I've mentioned the Prairie Ecologist blog before. Chris's most recent post dedicated to his friend and inspiration hit me right in the emotional xiphoid process. I noticed immediately how Chris described his friend Ernie as an explorer of landscapes and philosophy who was "incessantly curious, thoughtful and kind". That description checks two big boxes on the NatGeo Learning Framework which describes the mindset of an explorer.
In case you are wondering, those boxes would be the curious and responsible boxes.
I also like the post because, well, clouds and sky. I've been nattering a lot about robins lately but clouds via GLOBE observer app is one of my two other citizen science activities, iNaturalist being the third.
During the winter we have lots of cirrus, stratus, and nimbostratus clouds around here. I am not-so-patiently awaiting the first cumulus cloud of spring which is a surer sign of warm weather than even robins. Cumulus clouds, the Rorschach fluffy, sheepy, pillowy looking clouds, are found in fair weather on warm days. One of my favorite ways to teach cloud types to littles is to have them role play what they are doing when different kinds of clouds are in the sky. Their role plays for cumulus clouds always include a lot of going to the beach and lying out in the sun as if any first grader ever did that for more than 2 minutes.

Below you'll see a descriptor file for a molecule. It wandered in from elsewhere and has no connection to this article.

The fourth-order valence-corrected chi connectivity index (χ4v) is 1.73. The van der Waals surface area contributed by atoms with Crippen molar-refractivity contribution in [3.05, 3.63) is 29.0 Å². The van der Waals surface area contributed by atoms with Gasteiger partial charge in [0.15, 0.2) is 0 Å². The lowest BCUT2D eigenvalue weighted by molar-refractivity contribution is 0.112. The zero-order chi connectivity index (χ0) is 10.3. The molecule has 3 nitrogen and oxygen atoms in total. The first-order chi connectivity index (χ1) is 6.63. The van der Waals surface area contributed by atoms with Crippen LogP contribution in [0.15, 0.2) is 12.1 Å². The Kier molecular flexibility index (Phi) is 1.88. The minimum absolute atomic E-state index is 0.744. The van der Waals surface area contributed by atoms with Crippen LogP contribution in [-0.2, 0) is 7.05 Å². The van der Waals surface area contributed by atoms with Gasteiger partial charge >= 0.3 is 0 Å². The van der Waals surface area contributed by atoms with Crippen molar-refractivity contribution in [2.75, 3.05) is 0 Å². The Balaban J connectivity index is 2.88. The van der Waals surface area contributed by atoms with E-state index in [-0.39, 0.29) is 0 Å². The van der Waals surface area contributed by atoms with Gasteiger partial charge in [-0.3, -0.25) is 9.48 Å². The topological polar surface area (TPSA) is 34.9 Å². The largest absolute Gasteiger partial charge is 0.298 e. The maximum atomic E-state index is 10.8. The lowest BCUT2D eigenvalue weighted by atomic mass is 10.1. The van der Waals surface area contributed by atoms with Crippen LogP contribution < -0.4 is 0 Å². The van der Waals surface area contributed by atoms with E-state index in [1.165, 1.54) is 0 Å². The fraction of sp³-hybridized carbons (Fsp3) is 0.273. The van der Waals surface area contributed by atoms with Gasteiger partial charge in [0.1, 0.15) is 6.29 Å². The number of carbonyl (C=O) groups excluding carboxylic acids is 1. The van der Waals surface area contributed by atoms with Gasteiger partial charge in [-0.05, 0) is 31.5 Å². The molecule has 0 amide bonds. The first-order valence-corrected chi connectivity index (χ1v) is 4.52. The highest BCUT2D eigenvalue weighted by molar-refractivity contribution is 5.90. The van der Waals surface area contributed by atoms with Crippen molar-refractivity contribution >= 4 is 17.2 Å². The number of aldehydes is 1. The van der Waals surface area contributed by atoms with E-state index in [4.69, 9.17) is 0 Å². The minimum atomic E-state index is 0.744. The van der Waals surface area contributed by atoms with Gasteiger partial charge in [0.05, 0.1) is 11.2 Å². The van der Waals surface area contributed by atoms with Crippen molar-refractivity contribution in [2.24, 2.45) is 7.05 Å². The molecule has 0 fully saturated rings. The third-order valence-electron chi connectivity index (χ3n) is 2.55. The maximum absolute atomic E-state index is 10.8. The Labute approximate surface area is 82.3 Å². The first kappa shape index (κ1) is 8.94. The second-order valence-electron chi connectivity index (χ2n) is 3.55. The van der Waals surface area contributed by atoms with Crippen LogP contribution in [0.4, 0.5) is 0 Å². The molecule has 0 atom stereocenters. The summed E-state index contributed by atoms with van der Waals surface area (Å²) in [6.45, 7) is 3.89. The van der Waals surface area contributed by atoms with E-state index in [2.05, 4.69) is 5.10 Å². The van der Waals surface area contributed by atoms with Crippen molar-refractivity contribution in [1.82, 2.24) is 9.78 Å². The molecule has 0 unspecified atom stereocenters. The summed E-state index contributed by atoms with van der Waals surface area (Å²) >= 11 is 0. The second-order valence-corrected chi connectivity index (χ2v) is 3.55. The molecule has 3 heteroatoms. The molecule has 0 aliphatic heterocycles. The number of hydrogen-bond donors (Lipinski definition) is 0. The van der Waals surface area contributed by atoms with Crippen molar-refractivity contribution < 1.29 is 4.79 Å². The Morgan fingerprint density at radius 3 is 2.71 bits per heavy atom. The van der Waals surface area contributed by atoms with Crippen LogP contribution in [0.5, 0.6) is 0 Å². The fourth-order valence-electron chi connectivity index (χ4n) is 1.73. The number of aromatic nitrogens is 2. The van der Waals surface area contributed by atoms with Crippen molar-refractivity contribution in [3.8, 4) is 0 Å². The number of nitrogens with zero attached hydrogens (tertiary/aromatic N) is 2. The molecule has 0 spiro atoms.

The clouds outside my window as I type this are stratus. If I were a first grader role playing this type of cloud, there would be napping. These clouds were recently nimbostratus and may yet be again as they brought us alternating rain and flurries all day today. If you look in the dictionary for March you should find this picture of a gray, raw day. In this picture you can see the Ponderosa pine and skein of Canada geese (you may have to enlarge) and the top of a Russian Olive not planted by us but which we haven't gotten around to cutting down.